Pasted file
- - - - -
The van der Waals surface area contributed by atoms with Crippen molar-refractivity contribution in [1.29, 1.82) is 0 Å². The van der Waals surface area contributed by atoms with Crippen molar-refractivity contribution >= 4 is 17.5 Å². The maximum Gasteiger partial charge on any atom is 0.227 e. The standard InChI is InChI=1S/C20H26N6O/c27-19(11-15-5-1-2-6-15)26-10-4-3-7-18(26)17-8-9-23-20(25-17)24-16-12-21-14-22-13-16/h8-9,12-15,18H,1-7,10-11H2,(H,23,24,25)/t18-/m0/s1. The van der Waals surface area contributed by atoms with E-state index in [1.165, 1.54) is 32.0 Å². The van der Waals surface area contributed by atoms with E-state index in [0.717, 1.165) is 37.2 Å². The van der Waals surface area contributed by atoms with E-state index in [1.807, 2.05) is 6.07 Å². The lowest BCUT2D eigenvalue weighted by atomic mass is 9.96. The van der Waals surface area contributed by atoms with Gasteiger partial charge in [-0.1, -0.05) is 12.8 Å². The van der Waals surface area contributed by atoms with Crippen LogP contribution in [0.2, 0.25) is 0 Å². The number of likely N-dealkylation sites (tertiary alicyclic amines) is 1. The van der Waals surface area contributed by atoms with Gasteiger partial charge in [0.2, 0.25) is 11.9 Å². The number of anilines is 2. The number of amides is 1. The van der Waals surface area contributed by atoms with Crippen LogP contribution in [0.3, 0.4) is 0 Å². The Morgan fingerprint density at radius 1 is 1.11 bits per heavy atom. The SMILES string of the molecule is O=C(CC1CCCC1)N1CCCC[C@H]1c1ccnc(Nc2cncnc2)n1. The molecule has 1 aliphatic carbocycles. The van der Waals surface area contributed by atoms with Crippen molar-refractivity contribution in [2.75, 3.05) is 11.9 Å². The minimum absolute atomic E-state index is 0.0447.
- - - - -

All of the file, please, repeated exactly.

The van der Waals surface area contributed by atoms with Crippen molar-refractivity contribution in [1.29, 1.82) is 0 Å². The van der Waals surface area contributed by atoms with Crippen molar-refractivity contribution >= 4 is 17.5 Å². The maximum Gasteiger partial charge on any atom is 0.227 e. The standard InChI is InChI=1S/C20H26N6O/c27-19(11-15-5-1-2-6-15)26-10-4-3-7-18(26)17-8-9-23-20(25-17)24-16-12-21-14-22-13-16/h8-9,12-15,18H,1-7,10-11H2,(H,23,24,25)/t18-/m0/s1. The van der Waals surface area contributed by atoms with E-state index in [1.165, 1.54) is 32.0 Å². The van der Waals surface area contributed by atoms with E-state index in [0.717, 1.165) is 37.2 Å². The van der Waals surface area contributed by atoms with E-state index in [1.807, 2.05) is 6.07 Å². The lowest BCUT2D eigenvalue weighted by atomic mass is 9.96. The van der Waals surface area contributed by atoms with Gasteiger partial charge in [-0.1, -0.05) is 12.8 Å². The van der Waals surface area contributed by atoms with Crippen LogP contribution in [0.2, 0.25) is 0 Å². The number of likely N-dealkylation sites (tertiary alicyclic amines) is 1. The van der Waals surface area contributed by atoms with Gasteiger partial charge in [0.2, 0.25) is 11.9 Å². The number of anilines is 2. The number of amides is 1. The van der Waals surface area contributed by atoms with Crippen LogP contribution in [0.3, 0.4) is 0 Å². The Morgan fingerprint density at radius 1 is 1.11 bits per heavy atom. The SMILES string of the molecule is O=C(CC1CCCC1)N1CCCC[C@H]1c1ccnc(Nc2cncnc2)n1. The molecule has 1 aliphatic carbocycles. The van der Waals surface area contributed by atoms with Crippen molar-refractivity contribution in [2.75, 3.05) is 11.9 Å². The minimum absolute atomic E-state index is 0.0447.